Nicola Sturgeon’s economic case for independence suffered a major blow after one of Britain’s most respected economists warned taxes would have to increase or spending cut by more than £1,000 per person.
Paul Johnson, director of the Institute for Fiscal Studies, also warned that a separate Scotland is likely to face political pressure to adopt the euro as the price of EU membership.
Despite the First Minister’s claims otherwise, he also warned that Scotland faces trade barriers with England, by far its most important market, if it is inside the EU single market and the rest of the UK is outside.
The economist gave the warning only hours after Ms Sturgeon promised an “informed” debate during a second campaign. However, she refused to provide specific and answers on the currency or closing the mammoth deficit.
The Scottish Government’s most recent figures showed Scotland has an annual public spending deficit of £15 billion, or 9.5 per cent of GDP, proportionally even higher than Greece’s. There is a net transfer of around £9 billion a year from the rest of the UK to Scotland.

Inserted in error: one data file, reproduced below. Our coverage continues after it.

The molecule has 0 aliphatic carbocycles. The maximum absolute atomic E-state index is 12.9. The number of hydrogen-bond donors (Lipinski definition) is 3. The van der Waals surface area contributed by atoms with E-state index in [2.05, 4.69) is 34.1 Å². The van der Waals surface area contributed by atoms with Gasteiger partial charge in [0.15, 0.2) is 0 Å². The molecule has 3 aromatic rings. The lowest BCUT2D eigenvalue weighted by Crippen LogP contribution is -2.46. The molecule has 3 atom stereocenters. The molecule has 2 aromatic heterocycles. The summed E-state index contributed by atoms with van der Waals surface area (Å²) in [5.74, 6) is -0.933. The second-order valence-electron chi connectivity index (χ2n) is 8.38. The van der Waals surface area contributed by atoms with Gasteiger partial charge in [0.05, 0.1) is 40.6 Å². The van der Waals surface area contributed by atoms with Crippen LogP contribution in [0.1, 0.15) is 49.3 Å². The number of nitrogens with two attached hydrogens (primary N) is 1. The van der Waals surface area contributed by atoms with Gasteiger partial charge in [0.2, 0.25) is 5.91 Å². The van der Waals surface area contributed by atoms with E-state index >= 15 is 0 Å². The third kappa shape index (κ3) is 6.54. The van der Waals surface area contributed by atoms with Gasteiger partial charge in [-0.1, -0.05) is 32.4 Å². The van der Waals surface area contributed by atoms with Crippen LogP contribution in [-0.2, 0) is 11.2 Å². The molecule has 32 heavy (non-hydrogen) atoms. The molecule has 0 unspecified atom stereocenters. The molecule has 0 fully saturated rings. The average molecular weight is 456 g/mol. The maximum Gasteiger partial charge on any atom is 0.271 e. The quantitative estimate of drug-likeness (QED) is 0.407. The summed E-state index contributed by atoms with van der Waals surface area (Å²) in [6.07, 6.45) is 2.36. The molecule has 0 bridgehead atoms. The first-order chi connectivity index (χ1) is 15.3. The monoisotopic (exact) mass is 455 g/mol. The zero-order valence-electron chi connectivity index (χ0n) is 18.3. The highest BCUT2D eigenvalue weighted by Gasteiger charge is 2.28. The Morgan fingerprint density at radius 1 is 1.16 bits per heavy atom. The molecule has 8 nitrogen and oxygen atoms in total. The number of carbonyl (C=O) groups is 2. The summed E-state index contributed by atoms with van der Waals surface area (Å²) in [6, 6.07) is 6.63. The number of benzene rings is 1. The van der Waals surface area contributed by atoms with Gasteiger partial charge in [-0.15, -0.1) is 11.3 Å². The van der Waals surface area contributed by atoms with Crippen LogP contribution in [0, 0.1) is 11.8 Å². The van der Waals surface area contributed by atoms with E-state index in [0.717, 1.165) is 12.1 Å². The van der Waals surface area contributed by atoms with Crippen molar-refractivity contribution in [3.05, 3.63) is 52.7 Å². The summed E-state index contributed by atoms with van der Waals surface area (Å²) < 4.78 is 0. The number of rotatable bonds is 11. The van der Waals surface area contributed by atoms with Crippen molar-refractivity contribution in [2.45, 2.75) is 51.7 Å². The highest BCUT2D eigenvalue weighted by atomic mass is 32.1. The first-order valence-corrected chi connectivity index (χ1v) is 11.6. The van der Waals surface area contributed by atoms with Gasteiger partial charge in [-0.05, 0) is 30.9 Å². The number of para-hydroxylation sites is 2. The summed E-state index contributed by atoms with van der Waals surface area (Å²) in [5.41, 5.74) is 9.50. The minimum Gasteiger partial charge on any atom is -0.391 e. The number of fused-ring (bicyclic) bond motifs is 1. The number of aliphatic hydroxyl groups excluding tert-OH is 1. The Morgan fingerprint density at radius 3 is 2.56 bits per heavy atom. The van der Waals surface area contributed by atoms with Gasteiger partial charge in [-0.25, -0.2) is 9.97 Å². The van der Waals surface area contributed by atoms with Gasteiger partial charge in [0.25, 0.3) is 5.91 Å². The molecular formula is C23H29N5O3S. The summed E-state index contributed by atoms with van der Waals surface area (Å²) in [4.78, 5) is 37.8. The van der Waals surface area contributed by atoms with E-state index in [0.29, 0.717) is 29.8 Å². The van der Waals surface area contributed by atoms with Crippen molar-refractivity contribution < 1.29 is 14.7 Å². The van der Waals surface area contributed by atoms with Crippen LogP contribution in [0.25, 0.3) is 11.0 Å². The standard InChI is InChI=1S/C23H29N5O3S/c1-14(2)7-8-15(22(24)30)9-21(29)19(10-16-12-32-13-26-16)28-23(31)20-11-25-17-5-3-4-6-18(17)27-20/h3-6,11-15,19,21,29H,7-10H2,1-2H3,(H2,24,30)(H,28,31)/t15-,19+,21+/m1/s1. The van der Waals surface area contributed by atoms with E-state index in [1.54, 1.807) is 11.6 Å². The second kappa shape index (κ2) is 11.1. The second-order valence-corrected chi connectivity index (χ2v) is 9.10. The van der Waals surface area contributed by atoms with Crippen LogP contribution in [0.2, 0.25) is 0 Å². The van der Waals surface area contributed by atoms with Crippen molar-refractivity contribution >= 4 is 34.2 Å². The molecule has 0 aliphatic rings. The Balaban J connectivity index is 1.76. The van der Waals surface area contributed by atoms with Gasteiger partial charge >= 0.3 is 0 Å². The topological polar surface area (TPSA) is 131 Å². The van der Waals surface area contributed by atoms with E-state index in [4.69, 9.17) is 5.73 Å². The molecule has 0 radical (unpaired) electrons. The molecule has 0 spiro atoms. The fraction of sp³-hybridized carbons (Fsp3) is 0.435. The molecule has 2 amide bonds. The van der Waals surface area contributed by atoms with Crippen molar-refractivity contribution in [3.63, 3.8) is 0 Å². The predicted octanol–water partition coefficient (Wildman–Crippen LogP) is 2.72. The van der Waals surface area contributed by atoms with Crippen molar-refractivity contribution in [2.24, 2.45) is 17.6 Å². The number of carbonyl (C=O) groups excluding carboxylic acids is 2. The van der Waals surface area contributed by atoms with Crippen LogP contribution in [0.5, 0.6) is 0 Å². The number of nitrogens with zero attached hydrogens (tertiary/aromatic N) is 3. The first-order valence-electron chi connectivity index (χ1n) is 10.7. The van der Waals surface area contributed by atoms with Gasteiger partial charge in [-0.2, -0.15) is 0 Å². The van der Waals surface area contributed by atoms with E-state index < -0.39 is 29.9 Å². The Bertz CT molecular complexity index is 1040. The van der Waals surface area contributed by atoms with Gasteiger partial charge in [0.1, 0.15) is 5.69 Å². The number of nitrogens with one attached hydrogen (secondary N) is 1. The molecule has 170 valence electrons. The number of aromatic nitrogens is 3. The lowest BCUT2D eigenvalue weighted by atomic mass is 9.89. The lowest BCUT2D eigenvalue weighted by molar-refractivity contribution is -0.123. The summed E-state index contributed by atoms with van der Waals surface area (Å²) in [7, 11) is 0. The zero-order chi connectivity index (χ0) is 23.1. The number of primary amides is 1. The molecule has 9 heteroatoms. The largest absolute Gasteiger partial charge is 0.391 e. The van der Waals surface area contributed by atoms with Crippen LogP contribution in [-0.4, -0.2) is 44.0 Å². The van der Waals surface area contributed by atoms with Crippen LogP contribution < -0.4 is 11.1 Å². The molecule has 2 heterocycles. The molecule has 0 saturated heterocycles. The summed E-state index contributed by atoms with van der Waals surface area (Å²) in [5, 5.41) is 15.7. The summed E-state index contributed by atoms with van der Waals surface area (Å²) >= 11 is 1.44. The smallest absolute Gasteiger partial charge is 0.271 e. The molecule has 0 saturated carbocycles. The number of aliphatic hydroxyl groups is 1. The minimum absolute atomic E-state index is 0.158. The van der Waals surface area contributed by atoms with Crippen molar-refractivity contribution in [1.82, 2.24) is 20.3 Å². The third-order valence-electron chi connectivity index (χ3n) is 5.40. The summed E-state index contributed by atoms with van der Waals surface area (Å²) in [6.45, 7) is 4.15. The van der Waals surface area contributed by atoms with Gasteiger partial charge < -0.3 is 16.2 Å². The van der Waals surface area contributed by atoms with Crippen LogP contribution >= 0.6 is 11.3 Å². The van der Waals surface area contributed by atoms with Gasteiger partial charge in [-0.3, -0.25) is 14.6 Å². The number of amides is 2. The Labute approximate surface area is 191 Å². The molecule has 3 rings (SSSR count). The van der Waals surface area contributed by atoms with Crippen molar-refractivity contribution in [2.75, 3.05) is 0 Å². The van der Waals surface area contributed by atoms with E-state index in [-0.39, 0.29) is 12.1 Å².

Mr Johnson said public spending was more than £1,000 higher per person in Scotland than in the rest of the UK, despite tax revenue being similar, and the oil price collapse had weakened the nationalists’ economic case since 2014.
He said: "So what that means is that there is a big transfer of money from the rest of the UK to Scotland and, obviously, if Scotland were to become independent it would have to either reduce its spending by more than £1,000 per head or increase its taxes by more than £1,000 per head."
Mr Johnson told BBC Radio 4's World At One that Scotland would have a “significant fiscal problem going forward”.
Ms Sturgeon has set up a commission to examine how the deficit could be closed and which currency a separate Scotland should adopt. The UK Government rejected the nationalists’ plan for a sterling currency union in the 2014 referendum.
Mr Johnson said: "It would clearly be more difficult to maintain the pound if the UK was outside the EU and Scotland was inside and the pressure on Scotland politically from the rest of the EU to join the euro would be significant.
"But in the end that would be a political, as much as an economic, choice."
The economist said Ms Sturgeon’s plan to stay in the single market would help Scottish firms gain access to European markets “but potentially hinders it very badly in terms of its access to the UK market.”